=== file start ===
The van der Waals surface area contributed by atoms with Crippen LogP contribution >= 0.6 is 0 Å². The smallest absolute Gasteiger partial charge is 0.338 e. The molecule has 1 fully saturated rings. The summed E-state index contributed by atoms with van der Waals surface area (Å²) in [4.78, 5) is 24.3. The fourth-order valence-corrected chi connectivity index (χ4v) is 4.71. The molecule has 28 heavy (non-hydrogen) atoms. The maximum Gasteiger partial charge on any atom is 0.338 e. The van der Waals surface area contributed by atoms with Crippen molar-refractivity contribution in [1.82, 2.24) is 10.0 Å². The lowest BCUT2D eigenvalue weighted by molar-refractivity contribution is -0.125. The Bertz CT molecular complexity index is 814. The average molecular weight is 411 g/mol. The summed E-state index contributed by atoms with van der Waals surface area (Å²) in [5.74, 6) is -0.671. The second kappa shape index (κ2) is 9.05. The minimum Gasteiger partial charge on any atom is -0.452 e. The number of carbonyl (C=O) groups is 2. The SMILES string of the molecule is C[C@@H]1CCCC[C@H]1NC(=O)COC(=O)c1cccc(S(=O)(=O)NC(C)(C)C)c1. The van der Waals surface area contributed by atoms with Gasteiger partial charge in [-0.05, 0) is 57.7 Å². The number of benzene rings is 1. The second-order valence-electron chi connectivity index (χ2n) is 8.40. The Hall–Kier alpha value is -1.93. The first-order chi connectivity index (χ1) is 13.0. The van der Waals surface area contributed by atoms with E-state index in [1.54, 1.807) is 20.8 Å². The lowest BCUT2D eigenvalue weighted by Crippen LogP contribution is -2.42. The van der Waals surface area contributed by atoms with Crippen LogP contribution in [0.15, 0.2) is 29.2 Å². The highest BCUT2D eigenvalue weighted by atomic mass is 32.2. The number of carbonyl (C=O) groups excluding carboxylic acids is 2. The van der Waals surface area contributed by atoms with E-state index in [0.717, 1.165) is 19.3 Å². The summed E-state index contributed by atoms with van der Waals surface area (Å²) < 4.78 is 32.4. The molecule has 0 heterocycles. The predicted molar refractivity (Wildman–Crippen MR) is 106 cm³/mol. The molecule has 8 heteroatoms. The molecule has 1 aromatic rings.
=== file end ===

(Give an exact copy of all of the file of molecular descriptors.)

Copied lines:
The van der Waals surface area contributed by atoms with Crippen LogP contribution >= 0.6 is 0 Å². The smallest absolute Gasteiger partial charge is 0.338 e. The molecule has 1 fully saturated rings. The summed E-state index contributed by atoms with van der Waals surface area (Å²) in [4.78, 5) is 24.3. The fourth-order valence-corrected chi connectivity index (χ4v) is 4.71. The molecule has 28 heavy (non-hydrogen) atoms. The maximum Gasteiger partial charge on any atom is 0.338 e. The van der Waals surface area contributed by atoms with Crippen molar-refractivity contribution in [1.82, 2.24) is 10.0 Å². The lowest BCUT2D eigenvalue weighted by molar-refractivity contribution is -0.125. The Bertz CT molecular complexity index is 814. The average molecular weight is 411 g/mol. The summed E-state index contributed by atoms with van der Waals surface area (Å²) in [5.74, 6) is -0.671. The second kappa shape index (κ2) is 9.05. The minimum Gasteiger partial charge on any atom is -0.452 e. The number of carbonyl (C=O) groups is 2. The SMILES string of the molecule is C[C@@H]1CCCC[C@H]1NC(=O)COC(=O)c1cccc(S(=O)(=O)NC(C)(C)C)c1. The van der Waals surface area contributed by atoms with Gasteiger partial charge in [-0.05, 0) is 57.7 Å². The number of benzene rings is 1. The second-order valence-electron chi connectivity index (χ2n) is 8.40. The Hall–Kier alpha value is -1.93. The first-order chi connectivity index (χ1) is 13.0. The van der Waals surface area contributed by atoms with E-state index in [1.54, 1.807) is 20.8 Å². The lowest BCUT2D eigenvalue weighted by Crippen LogP contribution is -2.42. The van der Waals surface area contributed by atoms with Crippen LogP contribution in [0.15, 0.2) is 29.2 Å². The highest BCUT2D eigenvalue weighted by atomic mass is 32.2. The number of carbonyl (C=O) groups excluding carboxylic acids is 2. The van der Waals surface area contributed by atoms with E-state index in [0.717, 1.165) is 19.3 Å². The summed E-state index contributed by atoms with van der Waals surface area (Å²) < 4.78 is 32.4. The molecule has 0 heterocycles. The predicted molar refractivity (Wildman–Crippen MR) is 106 cm³/mol. The molecule has 8 heteroatoms. The molecule has 1 aromatic rings.